Thursday, 9 October 2014

Political sincerity

Nick Clegg’s response to the decision of his pary’s membership to contuinue to oppose airport expansion was certainly forthright.  Ultimately, it boils down to saying that because he didn’t get the answer he wanted, his party will have to continue discussing it until he does.  I’m not sure that he’d apply the same rule in other circumstances, such as a certain recent referendum.  In that case, I rather suspect that he’d argue that the decision, once taken, is final; but then poltiicians tend to like rules that only apply when they want them to.
I was particularly interested in the way he drew parallels with other party decisions, such as that on tuition fees.  This passage in particular made me wonder: “…how can I put it – I’ve seen the perils of the past of putting something which you know in your heart of hearts is not necessarily deliverable”. Is he, in effect, telling us that he knew the pledge was undeliverable when he made it? 
He solemnly signed that enormous card, and looked directly into camera and told us all that a vote for the Lib Dems was a vote against tuition fees, but he’s now telling us that he knew all along in his ‘heart of hearts’ that he could not and would not deliver it.  That comes as a bit of a shock even to an old cynic like me.  And given that he’s already telling us that he can’t and won’t deliver the Lib Dem pledge on airport expansion if he gets into government again, how can anyone believe anything that they put in their manifesto?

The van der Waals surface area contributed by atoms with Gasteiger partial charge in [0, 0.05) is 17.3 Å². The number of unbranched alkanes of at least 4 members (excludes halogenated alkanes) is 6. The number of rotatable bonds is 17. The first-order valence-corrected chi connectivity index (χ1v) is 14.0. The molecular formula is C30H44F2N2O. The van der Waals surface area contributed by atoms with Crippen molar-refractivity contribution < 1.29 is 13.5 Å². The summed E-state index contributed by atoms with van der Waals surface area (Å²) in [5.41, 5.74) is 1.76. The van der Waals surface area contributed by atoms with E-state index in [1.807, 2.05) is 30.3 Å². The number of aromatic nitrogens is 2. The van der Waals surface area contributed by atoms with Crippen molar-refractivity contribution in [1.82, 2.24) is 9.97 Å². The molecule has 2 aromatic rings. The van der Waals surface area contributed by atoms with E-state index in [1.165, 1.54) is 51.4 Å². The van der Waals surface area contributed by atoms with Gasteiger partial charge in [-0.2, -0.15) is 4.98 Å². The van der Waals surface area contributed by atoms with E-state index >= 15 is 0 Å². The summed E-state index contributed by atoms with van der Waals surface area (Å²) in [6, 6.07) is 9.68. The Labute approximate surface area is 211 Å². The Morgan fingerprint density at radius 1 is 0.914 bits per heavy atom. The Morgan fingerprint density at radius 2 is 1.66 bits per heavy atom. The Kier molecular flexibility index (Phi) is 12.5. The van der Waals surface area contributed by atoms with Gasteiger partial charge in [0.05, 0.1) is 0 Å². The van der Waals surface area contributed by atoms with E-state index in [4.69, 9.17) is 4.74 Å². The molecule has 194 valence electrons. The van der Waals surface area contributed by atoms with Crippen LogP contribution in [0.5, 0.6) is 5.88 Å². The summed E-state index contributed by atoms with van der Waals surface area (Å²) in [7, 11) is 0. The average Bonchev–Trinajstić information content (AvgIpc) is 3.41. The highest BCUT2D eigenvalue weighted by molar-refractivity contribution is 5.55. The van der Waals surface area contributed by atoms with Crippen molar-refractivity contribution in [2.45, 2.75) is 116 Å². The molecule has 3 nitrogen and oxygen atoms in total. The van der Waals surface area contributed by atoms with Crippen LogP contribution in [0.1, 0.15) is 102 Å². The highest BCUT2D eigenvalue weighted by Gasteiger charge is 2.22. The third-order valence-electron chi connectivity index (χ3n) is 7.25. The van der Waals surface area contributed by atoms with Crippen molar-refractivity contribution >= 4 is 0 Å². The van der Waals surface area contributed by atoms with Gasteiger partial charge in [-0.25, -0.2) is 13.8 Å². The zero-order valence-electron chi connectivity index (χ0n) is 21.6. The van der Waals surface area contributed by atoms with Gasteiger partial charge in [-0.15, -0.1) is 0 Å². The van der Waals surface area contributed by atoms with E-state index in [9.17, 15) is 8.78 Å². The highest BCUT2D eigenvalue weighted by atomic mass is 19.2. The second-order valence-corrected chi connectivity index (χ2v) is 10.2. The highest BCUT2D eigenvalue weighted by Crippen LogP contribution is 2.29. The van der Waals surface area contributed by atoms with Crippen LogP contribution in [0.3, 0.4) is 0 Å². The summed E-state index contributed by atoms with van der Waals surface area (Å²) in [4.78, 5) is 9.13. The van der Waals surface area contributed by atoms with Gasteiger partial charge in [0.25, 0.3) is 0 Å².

1 comment:

G Horton-Jones said...

The deficit has been put on the back burner because the public believe or rather were led to believe that the Tories aka Cameron would bring the deficit into surplus. before the next election so any update of the current deficit is a political no no. The truth is that this is not going to happen
As you rightly state there is a public perception that the finances of the State should be in balance or positive and that deficit should be minimal and only in the short term short
To borrow money for the M4 proposals is politically divisive for the people of Wales and it represents a major deficit in our countries finances especially as no one knows the final cost of such a major undertaking. To me this sounds like a Wonga loan

Sorry to say that the Liberals are dead in the water they should have left the coalition by now to stand any chance in the next election in England but I have no interest in that

But does Kirsty Williams et alianow oppose expansion of Cardiff airport or the proposed use of an enlarged Brawdy for Welsh military purposes and foreign aid flights